Affirm your own worth
Calling a wrong a wrong is an important way of respecting yourself.
If you struggle with this, seek agreement and affirmation from colleagues and friends. If you risk overburdening your friends or spouse, find a similarly afflicted friend and form an asshole support group.
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If an asshole treats you badly, then it's easy to feel angry and resentful but it's important you take time to calm yourself down before doing something you'd only regret. It's much better instead to spend your energy on working out how you should have been treated and how you are going to stop that situation happening again.
Ask the asshole to treat you as you prefer to be treated, making a specific request, in a polite way. Wait until any anger subsides. You may disarm him and he might comply. He may even respect you a tiny bit more but don't be surprised if he shows no sign of reform. (Repeat this step, but only for as long as you can stand it.)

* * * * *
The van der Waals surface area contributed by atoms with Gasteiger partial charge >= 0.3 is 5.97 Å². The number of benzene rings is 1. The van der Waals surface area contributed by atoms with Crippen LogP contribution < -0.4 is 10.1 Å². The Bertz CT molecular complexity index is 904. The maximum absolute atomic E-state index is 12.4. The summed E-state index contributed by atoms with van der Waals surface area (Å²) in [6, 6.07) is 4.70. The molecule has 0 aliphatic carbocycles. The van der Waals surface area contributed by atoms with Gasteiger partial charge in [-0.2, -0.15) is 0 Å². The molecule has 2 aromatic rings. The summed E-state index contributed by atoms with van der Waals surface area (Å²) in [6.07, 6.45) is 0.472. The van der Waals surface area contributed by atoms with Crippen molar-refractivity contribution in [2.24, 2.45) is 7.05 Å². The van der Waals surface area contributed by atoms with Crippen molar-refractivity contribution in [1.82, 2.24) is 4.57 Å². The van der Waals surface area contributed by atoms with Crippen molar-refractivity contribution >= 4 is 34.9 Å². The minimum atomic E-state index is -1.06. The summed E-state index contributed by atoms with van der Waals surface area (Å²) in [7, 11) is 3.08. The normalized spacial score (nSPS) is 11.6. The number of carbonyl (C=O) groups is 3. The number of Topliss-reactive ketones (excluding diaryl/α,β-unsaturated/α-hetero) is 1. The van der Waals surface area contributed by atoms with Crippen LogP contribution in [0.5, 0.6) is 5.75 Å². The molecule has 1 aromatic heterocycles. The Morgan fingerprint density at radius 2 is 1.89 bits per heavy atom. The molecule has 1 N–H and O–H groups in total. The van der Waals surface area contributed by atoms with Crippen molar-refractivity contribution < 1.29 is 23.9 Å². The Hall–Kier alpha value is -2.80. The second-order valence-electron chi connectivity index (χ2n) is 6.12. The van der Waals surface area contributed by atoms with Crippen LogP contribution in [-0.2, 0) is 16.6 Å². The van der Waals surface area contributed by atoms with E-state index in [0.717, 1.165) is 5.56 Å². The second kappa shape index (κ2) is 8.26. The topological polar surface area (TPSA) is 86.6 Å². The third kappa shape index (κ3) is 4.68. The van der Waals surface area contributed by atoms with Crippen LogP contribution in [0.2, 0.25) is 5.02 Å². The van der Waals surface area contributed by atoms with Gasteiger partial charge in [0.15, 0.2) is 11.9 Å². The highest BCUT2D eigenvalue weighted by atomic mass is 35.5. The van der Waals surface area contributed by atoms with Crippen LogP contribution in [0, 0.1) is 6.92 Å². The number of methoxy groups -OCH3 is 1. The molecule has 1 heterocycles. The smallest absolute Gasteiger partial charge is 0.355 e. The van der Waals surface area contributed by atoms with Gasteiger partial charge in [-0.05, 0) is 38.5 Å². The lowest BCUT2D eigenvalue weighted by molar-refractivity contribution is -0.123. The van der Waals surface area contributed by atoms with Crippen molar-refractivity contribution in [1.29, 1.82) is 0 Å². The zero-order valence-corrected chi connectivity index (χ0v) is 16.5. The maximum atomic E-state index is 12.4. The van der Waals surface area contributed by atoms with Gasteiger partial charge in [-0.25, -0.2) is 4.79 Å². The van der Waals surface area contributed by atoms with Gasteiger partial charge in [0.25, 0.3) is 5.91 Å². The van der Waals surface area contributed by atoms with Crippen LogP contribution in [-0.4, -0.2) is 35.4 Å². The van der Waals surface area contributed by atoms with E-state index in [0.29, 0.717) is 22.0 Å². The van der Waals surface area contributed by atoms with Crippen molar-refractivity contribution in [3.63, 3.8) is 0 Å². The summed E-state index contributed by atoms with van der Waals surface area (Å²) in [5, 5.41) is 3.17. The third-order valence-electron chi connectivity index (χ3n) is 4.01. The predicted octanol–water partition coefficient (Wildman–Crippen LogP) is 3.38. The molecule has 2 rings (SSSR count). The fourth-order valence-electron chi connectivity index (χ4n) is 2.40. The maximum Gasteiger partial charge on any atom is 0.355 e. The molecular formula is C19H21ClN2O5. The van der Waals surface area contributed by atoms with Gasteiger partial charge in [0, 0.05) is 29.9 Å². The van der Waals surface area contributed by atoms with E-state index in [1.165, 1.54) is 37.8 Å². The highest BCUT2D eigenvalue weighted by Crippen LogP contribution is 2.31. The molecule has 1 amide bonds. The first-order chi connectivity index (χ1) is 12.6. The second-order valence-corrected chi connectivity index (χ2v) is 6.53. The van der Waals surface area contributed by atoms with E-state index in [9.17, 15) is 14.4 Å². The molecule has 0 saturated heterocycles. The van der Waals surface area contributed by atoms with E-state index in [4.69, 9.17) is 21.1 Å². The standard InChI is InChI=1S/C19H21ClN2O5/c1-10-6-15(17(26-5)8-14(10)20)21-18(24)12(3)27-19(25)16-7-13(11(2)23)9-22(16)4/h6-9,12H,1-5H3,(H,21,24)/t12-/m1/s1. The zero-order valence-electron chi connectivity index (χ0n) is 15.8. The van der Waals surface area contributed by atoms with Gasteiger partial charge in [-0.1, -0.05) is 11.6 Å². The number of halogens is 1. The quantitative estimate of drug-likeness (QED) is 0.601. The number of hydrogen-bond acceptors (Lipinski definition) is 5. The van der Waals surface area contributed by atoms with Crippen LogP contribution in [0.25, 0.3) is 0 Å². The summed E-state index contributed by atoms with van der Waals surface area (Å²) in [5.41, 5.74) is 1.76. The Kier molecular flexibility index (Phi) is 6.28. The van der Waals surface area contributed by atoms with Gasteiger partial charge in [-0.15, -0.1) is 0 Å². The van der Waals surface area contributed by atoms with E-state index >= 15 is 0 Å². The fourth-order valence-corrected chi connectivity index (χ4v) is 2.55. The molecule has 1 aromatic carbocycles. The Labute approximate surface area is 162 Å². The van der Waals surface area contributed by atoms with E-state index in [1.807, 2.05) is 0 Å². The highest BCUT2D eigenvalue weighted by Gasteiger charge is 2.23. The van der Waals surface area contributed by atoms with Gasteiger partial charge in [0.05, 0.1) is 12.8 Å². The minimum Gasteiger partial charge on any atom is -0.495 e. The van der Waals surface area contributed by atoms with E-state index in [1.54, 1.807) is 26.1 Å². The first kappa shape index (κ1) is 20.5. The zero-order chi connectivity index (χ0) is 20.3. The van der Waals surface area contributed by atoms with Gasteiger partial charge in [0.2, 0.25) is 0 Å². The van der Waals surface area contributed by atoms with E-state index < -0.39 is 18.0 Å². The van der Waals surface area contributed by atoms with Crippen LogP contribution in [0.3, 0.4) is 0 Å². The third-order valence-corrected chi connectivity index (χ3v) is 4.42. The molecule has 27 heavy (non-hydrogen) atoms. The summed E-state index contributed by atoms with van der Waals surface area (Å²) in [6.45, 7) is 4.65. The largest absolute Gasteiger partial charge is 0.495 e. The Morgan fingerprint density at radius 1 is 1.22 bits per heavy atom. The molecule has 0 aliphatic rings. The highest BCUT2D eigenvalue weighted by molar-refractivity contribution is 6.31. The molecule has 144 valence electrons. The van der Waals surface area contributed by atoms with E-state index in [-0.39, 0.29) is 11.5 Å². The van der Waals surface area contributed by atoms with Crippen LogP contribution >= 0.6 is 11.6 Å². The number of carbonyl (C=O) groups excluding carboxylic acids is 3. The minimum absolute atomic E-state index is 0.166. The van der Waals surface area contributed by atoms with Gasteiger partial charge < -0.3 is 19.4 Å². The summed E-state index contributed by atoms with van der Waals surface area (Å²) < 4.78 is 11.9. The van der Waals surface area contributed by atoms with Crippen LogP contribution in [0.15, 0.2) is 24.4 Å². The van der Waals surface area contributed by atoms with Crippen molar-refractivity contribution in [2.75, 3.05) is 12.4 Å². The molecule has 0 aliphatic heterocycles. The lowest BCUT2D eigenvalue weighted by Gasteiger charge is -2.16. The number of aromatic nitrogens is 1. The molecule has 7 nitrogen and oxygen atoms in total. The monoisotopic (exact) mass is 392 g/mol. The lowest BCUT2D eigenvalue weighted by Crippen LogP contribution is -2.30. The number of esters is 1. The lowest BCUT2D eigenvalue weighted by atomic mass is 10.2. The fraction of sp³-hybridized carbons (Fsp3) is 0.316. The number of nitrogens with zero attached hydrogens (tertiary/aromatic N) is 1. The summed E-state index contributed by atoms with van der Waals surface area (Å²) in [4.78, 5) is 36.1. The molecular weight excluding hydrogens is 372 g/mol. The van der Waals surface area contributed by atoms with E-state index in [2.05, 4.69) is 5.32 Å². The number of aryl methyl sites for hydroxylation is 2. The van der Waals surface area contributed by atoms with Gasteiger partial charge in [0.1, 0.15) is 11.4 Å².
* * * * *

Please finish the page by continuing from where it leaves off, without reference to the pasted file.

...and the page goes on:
Simultaneously follow a policy of co-operation. You don't have to completely avoid the asshole or refuse to co-operate with him but make sure you co-operate only for what you regard as good reasons.
If a polite conversation with the asshole will uphold a tone of civility at work, you can have the chat for the sake of that worthy cause.
Stage a small protest
At the right time, take a public stand to uphold your rights or the rights of your colleagues. For instance, if he's made a rude joke, you might adopt a stony silence, or make a cutting remark or joke at the asshole's expense. You might refuse to shake the asshole's hand, or withhold help you would otherwise give.
The point is not to get him to listen or understand, but to stand up for the norms of respectful conduct - to affirm everyone's rights.
This can be risky, but mild 'tit for tat' retaliation can sometimes lead the asshole to co-operate better. If he interrupts, interrupt in return - until he is reminded of the point of taking turns.
Don't seek retribution, and make sure your response is safe, proportional and productive. The goal is not war, but civil peace.
Aaron James is author of Assholes: A Theory, published by Nicholas Brealey at £14.99